One of the reasons Horton is the one to champion the Whos—aside from his keen hearing—is that he would be the only one in the population of jungle creatures capable of holding all the others at bay for any length of time. It takes “dozens” of the monkeys in the Wickersham family to pose a threat to the elephant, who is several times larger than any of them. Of course, the teaming up of the Wickershams with the big kangaroo and the small kangaroo in her pouch is also a show of cooperation. And their motive can even be called altruistic: “For almost two days you’ve run wild and insisted / On chatting with persons who’ve never existed. / Such carryings-on in our peaceable jungle! / We’ve had quite enough of your bellowing bungle.” Apparently, the kangaroo is concerned that Horton’s behavior is disruptive to the rest of the animals in the jungle, so she’s playing the role of altruistic punisher. This concern, along with our knowledge that no one but Horton can be sure of the Whos’ existence, probably goes a long way toward explaining why we’re content with Horton’s vindication in the end and don’t feel any need to see the monkeys or the kangaroos punished. But before being vindicated Horton endures a great deal of suffering on behalf of the Whos. The picture of the exhausted elephant picking through the field of clovers is only the beginning. Later, as the Wickershams are trying to tie him up so they can steal the clover again, “They beat him! They mauled him! They started to haul / Him into his cage!” Even in the midst of the ill-treatment, though, Horton continues exhorting the mayor of Who-ville to keep trying to gather more voices so the other animals can hear them. As Horton suffers more and more, our estimation of his altruism, and thus his fitness, grows commensurately.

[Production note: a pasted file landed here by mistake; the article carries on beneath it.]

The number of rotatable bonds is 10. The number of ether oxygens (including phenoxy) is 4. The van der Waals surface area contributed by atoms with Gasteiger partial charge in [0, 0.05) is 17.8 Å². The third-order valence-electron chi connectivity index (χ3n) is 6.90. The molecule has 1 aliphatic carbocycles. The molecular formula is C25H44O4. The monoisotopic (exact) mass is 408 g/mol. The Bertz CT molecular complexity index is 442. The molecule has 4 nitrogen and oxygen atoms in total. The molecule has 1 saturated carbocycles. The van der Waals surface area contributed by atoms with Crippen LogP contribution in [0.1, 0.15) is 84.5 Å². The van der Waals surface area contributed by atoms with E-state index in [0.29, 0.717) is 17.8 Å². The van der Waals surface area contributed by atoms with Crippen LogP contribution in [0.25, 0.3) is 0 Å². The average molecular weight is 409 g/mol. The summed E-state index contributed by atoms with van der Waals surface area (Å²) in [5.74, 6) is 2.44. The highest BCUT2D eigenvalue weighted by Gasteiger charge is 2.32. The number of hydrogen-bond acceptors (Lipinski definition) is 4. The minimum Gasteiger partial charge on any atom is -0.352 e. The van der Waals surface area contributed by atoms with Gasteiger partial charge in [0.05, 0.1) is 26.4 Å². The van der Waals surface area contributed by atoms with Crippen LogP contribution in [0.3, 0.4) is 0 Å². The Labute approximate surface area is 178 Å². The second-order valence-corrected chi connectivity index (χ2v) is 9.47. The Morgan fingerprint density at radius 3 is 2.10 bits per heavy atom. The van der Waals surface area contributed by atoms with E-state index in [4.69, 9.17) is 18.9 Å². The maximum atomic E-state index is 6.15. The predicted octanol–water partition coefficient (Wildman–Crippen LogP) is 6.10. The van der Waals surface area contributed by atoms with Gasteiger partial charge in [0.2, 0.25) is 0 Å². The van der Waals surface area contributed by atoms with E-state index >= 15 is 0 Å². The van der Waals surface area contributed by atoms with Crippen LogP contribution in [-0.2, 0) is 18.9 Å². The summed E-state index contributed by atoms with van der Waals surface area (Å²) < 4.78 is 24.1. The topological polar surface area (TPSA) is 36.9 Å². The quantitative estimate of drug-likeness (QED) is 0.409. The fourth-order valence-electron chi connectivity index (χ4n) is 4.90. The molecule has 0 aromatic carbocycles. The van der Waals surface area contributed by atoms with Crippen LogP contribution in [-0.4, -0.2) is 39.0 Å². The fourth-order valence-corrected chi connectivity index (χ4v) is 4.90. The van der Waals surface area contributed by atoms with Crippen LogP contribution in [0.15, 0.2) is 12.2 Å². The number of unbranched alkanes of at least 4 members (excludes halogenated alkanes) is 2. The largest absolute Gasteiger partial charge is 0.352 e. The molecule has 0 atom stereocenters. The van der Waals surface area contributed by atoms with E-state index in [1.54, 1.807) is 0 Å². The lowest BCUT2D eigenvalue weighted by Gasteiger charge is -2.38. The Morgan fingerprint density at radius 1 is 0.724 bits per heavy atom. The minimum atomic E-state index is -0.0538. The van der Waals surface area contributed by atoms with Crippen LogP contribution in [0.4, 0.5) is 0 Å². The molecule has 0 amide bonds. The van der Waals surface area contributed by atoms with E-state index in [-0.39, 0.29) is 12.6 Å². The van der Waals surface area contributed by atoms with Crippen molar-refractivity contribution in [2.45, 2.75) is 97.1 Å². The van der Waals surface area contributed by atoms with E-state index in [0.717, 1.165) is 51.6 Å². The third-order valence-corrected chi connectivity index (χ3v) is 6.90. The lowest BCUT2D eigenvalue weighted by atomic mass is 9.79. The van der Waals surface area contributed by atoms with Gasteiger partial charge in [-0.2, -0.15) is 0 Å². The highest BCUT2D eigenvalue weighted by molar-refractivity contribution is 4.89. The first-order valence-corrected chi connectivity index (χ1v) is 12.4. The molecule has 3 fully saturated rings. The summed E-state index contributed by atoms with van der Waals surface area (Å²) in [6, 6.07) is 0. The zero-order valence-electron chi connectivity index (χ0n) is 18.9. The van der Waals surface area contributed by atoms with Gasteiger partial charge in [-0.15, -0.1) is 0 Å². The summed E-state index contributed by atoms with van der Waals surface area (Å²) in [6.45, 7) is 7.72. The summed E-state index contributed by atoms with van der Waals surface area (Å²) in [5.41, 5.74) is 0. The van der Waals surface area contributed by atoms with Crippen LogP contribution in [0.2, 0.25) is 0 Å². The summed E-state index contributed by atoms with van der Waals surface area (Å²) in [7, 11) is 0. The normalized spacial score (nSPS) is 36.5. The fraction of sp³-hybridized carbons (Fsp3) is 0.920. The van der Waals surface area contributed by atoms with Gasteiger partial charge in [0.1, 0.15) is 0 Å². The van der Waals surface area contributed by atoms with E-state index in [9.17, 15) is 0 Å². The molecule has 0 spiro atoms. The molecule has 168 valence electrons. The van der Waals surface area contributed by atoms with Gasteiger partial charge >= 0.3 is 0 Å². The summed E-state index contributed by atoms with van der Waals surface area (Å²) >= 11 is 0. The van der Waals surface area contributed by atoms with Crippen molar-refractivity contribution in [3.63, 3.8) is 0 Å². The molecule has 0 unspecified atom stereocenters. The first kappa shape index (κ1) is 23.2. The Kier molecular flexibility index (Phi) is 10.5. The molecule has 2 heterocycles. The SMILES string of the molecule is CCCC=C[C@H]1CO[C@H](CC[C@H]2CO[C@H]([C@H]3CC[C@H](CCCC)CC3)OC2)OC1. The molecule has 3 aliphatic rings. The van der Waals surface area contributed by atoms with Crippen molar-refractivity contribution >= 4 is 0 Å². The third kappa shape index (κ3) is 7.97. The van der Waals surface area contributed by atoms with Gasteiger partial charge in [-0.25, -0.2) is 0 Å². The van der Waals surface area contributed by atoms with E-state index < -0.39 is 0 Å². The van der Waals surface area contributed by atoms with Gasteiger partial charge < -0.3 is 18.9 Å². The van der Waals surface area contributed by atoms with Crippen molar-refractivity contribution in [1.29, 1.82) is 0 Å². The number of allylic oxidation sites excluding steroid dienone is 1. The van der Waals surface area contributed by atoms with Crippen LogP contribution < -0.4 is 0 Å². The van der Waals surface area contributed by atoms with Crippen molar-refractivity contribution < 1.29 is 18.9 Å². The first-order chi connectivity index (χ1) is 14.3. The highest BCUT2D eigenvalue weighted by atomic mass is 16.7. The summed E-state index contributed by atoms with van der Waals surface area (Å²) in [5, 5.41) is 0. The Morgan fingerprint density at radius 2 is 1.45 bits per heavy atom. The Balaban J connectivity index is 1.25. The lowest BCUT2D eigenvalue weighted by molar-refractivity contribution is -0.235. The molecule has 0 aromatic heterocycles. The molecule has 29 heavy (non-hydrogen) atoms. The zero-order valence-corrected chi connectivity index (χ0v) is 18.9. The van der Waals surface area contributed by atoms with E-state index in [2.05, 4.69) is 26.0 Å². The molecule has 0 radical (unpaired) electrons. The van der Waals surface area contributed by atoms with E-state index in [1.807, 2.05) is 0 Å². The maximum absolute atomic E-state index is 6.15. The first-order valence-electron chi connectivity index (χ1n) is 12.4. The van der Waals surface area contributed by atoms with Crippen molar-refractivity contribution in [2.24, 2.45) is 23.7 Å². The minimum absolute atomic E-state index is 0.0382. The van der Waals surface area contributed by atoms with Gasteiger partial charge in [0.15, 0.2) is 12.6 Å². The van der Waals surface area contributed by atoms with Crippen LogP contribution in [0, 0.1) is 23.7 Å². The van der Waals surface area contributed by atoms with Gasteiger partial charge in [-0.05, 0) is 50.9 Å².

Just as Horton is unique among the jungle animals in his ability to stand up to the others, Mathu is unique among the black men on the Marshall plantation in his willingness to stand up to the whites. Upon first hearing about the gathering and its purpose, one of the men, Chimley, recalls that Mathu had once fought Fix, Beau’s father, the man all the characters fear will be leading a lynch mob after his son’s killer. When Fix once told Mathu to throw away his empty Coke bottle, “Mathu told him he wasn’t nobody’s servant” (30). In not allowing Fix to free-ride on the cooperative habits of his fellow plantation workers, Mathu was sending him the message that he could count on resistance from at least one of the black men. To send that message, Mathu had to be willing to fight, and he had to be willing to suffer the consequences of Fix’s wrath even if he won the fight. Sure enough, when Mathu won, “the white folks wanted to lynch Mathu” (30), and it was only because the sheriff took charge and forbade further reprisals that he escaped hanging. “But that wasn’t the last fight Mathu had on that river with them white people,” Chimley says. The other black men know that Mathu’s fighting back could potentially be to their benefit even more than his. And so when they hear about his latest act of altruistic punishment they’re inspired at last to join his efforts. “If he did it, you know we ought to be there” (30), Chimley’s fishing buddy Mat says to him. “Mathu was the only one we knowed had ever stood up” (31), and now they have a chance to stand up with him.